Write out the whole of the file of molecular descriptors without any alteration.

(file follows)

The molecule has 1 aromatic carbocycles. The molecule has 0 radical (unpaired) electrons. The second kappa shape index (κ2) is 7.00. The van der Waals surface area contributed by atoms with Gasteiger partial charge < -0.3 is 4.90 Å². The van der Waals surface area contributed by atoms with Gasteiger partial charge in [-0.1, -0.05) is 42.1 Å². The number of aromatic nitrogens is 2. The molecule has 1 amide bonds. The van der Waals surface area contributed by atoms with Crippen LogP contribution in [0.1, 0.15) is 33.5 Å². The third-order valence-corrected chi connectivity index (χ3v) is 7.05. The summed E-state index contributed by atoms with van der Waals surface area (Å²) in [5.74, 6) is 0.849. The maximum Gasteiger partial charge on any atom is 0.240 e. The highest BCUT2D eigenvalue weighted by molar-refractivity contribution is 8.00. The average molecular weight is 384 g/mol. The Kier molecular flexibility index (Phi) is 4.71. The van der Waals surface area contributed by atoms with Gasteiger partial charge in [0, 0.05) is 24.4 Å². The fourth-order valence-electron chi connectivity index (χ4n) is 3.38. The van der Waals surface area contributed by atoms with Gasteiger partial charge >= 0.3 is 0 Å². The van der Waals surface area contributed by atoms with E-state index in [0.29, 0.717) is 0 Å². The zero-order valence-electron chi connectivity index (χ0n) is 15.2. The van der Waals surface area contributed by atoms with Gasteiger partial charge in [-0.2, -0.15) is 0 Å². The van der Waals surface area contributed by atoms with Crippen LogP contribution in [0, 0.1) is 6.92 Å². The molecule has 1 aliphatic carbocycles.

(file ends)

The molecule has 1 aromatic carbocycles. The molecule has 0 radical (unpaired) electrons. The second kappa shape index (κ2) is 7.00. The van der Waals surface area contributed by atoms with Gasteiger partial charge < -0.3 is 4.90 Å². The van der Waals surface area contributed by atoms with Gasteiger partial charge in [-0.1, -0.05) is 42.1 Å². The number of aromatic nitrogens is 2. The molecule has 1 amide bonds. The van der Waals surface area contributed by atoms with Crippen LogP contribution in [0.1, 0.15) is 33.5 Å². The third-order valence-corrected chi connectivity index (χ3v) is 7.05. The summed E-state index contributed by atoms with van der Waals surface area (Å²) in [5.74, 6) is 0.849. The maximum Gasteiger partial charge on any atom is 0.240 e. The highest BCUT2D eigenvalue weighted by molar-refractivity contribution is 8.00. The average molecular weight is 384 g/mol. The Kier molecular flexibility index (Phi) is 4.71. The van der Waals surface area contributed by atoms with Gasteiger partial charge in [0, 0.05) is 24.4 Å². The fourth-order valence-electron chi connectivity index (χ4n) is 3.38. The van der Waals surface area contributed by atoms with Gasteiger partial charge >= 0.3 is 0 Å². The van der Waals surface area contributed by atoms with E-state index in [0.29, 0.717) is 0 Å². The zero-order valence-electron chi connectivity index (χ0n) is 15.2. The van der Waals surface area contributed by atoms with Gasteiger partial charge in [-0.2, -0.15) is 0 Å². The van der Waals surface area contributed by atoms with Crippen LogP contribution in [0, 0.1) is 6.92 Å². The molecule has 1 aliphatic carbocycles.